TMF 4wt rod isn't going to perform the same as a 9 foot 4wt Sage Z-Axis at 70 feet and that has nothing to do with the skill of the caster but everything to do with the rod. You do not see medium action rods being marketed as distance rods and there is a reason why, they are not. I totally agree that casting skill is in the hands of the caster and not the rod but within reason. If you want to say the above example is comparing a .22 short revolver to a 30-06 Remington, it is, but your original post had no such qualifiers and that is the point.

Sorry your Neanderthal post triggered a Neanderthal response.

Posted on: 2012/2/24 22:04

Re: Rod Action

2008/9/19 21:04
Posts: 0

Greenweenie1 wrote:
Jeep, yes a skilled caster can use a fast, medium or slow action rod equally well WITHIN REASONABLE PARAMETERS. That is the key phrase you left out of your original post but now seem to be implying you meant or should have been understood.

Please post the quoted materials that I am implying this so I can understand what you are reading into my post that I don't think I'm putting there. The only time I believe I inserted anything about reasonable parameters is when I originally posted about using the proper line weight for the task, not the proper rod action.

No an 8 foot 4 weight is not going to perform the same as a 9 foot 4 weight...but we're not talking about the same thing're adding another factor (length of rod) to a discussion about action of rod...different things. Changing length by a foot will certainly make a difference.

Ultimately what I am saying is an excellent caster will be able to do the same thing with two rods of the same length and line weight (2 8' 4 weights) with one of them being a fast rod and one being a slow rod. That caster will be able to throw a full line with both rods, a tight loop with both rods, etc, etc, etc. Yes one may be “perceived” easier for the caster than the other, but that is based on that casters natural style of casting and not because of the rods action…both tools will do the same job…the skill of the caster allows this to happen.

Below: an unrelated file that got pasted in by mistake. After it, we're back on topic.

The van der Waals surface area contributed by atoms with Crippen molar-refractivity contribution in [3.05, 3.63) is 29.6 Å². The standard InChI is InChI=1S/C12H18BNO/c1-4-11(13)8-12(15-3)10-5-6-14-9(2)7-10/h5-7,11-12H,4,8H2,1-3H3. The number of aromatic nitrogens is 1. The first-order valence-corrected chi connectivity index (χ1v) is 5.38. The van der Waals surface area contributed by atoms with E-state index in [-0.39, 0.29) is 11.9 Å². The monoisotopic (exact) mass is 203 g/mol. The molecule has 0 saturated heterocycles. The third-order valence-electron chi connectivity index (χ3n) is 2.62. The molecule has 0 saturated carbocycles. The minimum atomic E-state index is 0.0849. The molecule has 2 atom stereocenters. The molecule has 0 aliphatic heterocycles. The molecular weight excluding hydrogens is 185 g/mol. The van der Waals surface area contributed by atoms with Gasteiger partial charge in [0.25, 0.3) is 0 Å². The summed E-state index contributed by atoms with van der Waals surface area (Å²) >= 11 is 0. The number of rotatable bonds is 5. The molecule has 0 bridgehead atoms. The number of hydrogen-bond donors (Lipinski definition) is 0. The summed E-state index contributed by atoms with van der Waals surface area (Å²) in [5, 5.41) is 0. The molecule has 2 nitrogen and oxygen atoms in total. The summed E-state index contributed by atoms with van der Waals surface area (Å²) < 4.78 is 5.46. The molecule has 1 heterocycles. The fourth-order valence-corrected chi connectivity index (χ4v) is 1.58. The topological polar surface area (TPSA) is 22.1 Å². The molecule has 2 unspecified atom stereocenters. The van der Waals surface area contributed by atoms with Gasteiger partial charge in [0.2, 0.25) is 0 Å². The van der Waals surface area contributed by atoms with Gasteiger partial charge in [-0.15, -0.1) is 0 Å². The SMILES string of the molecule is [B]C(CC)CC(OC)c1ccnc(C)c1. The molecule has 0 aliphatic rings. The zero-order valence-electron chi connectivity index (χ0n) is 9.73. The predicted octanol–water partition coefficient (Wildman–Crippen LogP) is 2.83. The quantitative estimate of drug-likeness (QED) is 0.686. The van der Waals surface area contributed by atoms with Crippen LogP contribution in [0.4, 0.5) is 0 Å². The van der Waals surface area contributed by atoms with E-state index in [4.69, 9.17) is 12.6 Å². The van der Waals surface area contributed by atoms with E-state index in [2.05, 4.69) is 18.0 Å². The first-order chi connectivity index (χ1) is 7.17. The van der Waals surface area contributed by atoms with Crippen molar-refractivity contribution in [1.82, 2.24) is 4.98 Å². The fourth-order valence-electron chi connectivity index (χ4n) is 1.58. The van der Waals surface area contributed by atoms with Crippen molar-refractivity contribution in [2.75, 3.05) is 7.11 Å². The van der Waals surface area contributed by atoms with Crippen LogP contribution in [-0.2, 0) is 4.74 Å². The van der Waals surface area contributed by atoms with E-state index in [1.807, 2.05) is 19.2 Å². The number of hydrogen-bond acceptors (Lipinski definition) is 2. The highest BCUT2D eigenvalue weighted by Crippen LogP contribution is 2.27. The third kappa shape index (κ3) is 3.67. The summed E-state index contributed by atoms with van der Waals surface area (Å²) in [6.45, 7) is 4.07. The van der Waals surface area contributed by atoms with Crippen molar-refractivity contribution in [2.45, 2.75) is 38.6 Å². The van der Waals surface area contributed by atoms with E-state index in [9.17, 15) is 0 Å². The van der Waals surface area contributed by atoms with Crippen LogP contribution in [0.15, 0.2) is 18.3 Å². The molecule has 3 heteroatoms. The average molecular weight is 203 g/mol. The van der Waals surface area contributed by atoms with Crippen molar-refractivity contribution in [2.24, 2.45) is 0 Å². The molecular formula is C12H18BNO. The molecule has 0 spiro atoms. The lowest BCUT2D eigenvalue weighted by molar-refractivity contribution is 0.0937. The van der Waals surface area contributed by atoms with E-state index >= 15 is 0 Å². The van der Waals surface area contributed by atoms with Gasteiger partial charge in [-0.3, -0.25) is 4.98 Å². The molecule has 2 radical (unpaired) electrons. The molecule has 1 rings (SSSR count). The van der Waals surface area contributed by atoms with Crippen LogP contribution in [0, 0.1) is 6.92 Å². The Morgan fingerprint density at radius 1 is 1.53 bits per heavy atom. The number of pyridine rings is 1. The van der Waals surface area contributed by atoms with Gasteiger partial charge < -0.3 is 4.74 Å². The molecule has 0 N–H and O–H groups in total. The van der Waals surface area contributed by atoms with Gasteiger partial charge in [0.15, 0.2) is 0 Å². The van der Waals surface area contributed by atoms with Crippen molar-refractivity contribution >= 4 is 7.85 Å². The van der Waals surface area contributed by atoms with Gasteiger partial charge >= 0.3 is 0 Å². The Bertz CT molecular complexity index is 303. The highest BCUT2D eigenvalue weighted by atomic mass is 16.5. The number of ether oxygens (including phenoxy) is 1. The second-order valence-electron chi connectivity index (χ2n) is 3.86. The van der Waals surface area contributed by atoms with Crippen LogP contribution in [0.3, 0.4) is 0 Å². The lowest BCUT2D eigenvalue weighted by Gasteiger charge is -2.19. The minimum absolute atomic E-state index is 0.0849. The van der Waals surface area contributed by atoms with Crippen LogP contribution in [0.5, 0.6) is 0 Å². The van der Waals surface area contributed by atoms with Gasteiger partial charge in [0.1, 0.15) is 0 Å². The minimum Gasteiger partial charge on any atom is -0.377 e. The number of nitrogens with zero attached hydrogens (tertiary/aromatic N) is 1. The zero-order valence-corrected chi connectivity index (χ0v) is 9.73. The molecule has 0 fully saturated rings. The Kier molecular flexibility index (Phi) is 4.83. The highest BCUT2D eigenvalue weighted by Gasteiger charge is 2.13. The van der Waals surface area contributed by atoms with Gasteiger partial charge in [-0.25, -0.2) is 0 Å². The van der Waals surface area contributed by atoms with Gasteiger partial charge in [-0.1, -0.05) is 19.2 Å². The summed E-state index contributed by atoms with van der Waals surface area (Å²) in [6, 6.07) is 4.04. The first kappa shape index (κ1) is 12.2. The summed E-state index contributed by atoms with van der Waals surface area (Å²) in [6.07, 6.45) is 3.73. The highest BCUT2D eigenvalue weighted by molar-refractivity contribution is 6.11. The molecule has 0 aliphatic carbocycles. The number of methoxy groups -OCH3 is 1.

For the medium action rods being marketed as distance rods...well, that is debatable and will really depend on what you consider a medium action and a fast action (and some other factors too). A few decades ago Orvis marketed a bunch of rods as built for distance casting and high line speeds. Those exact rods by today's standards of a fast action rod are definitely in the medium action realm (slow to some folks). Of course a rod company is going to market their newest rod actions as being able to cast is marketing (they’ve been doing this since bamboo rods were the rod of choice). They're job is to get someone who already owns a more than sufficient tool for the job to replace that tool. How do you do that? You play to the typical male ego and tell him that he’ll be able to cast further with this shiny new tool. Oh, Oh, Oh…more power!!!! Give me, give me, give me! Now I can buy better skills with a new tool instead of acquiring those skills by practice (not true by the way-but that thought works well in our current culture of instant gratification). You’re posts are a perfect example of this. You talk about a Sage Z-Axis 4 weight being able to cast 70 feet. Most folks will tell you that a 4 weight was built to deliver a dry fly to a trout. Who is honestly going to fish a dry fly at 70’ and consistently be able to intentionally hook a trout at that distance? Not many people…even the so called experts will tell you that it isn’t necessary or realistic…it is advertising. Many of these same experts give their “expert” opinion based on who is putting meat on their table and not on anything else.

In fact (here is my first true challenge directed at you or anyone on this board), I’d like to see a piece of stream/river that someone could consistently (and intentionally) get a drag free drift with a dry fly at 70 feet or more. If this piece of water really exists, I’m also curious if that cast is really necessary to catch the trout there or if it is possible to wade into a better casting position to effectively fish to those same fish.

Posted on: 2012/2/25 8:46